Myanmar junta chief issues rare apology for shooting death of Buddhist abbot

But Min Aung Hlaing said troops fired on his car for ‘security reasons’ when it failed to stop.
By RFA Burmese
2024.06.24
Myanmar junta chief issues rare apology for shooting death of Buddhist abbot Officials of the junta’s Bago region government read an apology letter from junta chief Senior General Min Aung Hlaing, June 24, 2024 at the Win Neinmitayon Monastery.
Eleven Media Group via Facebook

Myanmar’s junta chief issued a rare apology on Monday for last week’s fatal shooting of a senior Buddhist monk, but claimed that military troops fired on his vehicle for “security reasons.”

Sayadaw Bhaddanta Munindabhivamsa, the 77-year-old abbot of Win Neinmitayon Monastery in Bago region, was shot dead in his car as it left an airport in central Mandalay region on the morning of June 19.

Television broadcaster MRTV announced initially that the abbot’s car was caught in a firefight between junta troops and guerillas from the rebel People’s Defense Forces, or PDF, a grassroots militia formed by citizens opposed to the military’s February 2021 coup d’etat.

But on Monday, junta chief Senior General Min Aung Hlaing published a letter of apology for the shooting, which Tin Oo Lwin, the junta’s minister of religion and culture, read to monks presiding over the abbot’s funeral.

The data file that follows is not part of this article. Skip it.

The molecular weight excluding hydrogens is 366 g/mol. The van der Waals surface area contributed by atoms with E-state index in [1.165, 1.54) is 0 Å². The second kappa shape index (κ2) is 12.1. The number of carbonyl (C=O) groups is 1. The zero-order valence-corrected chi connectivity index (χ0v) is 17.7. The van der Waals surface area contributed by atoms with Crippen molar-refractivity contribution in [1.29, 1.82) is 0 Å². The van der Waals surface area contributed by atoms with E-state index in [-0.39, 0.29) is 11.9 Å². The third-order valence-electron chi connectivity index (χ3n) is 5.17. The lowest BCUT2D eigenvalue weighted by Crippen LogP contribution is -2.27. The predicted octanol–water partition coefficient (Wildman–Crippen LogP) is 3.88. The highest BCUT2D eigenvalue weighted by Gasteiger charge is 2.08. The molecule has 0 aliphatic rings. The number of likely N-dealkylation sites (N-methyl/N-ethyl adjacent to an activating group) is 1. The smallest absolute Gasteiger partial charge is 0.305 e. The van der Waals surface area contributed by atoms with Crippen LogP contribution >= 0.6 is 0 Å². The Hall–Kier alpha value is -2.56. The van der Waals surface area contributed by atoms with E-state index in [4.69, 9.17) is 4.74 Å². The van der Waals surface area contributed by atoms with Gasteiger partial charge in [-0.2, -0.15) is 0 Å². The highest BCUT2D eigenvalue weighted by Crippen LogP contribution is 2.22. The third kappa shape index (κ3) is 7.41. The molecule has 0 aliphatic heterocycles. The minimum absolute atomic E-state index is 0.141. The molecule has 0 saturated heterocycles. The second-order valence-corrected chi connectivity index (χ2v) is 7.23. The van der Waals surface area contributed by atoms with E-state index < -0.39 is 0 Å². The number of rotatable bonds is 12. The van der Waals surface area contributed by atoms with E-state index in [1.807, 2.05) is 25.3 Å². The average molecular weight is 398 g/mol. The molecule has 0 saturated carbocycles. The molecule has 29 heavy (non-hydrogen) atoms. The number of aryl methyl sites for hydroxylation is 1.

Officials of the junta’s Bago region government read an apology letter from junta chief Senior General Min Aung Hlaing, June 24, 2024 at the Win Neinmitayon Monastery. (Eleven Media Group via Facebook)
Officials of the junta’s Bago region government read an apology letter from junta chief Senior General Min Aung Hlaing, June 24, 2024 at the Win Neinmitayon Monastery. (Eleven Media Group via Facebook)

In the letter, Min Aung Hlaing expressed “deep regret” for Sayadaw Bhaddanta Munindabhivamsa’s death, but noted that the shooting occurred “for security reasons” because the abbot was “in a civilian vehicle with closed windows” that failed to stop at a checkpoint.

A senior monk presiding over the funeral on Monday said during the ceremony that he would never forget the incident.

"We know they apologized, and we feel a mixture of sadness and heartbreak,” he said. “It's something that will be impossible to forget."

While the junta initially claimed that the PDF was responsible for Sayadaw Bhaddanta Munindabhivamsa’s death, on June 20, another monk involved in the incident named Baddanta Gunikabhivamsa – the abbot of the Kanthonsint Pariyatti School in Yangon – said that it was military troops who fired on the car.

Officials of the junta’s Bago region government read an apology letter from junta chief Senior General Min Aung Hlaing, June 24, 2024 at the Win Neinmitayon Monastery. (Eleven Media Group via Facebook)
Officials of the junta’s Bago region government read an apology letter from junta chief Senior General Min Aung Hlaing, June 24, 2024 at the Win Neinmitayon Monastery. (Eleven Media Group via Facebook)

The following day, junta spokesperson Major General Zaw Min Tun issued a “clarification,” admitting that the military was responsible and vowing to investigate the incident.

The spokesperson said junta troops providing security in Bago “are facing many difficulties” and that “it is difficult to verify immediately whether they [passengers] are enemies or civilians.”

Several Buddhist institutions have issued statements expressing their condolences over the death of Sayadaw Bhaddanta Munindabhivamsa, while a monk association in Mandalay condemned the shooting, labeling it an act of terrorism.

Translated by RFA Burmese. Edited by Joshua Lipes and Malcolm Foster.

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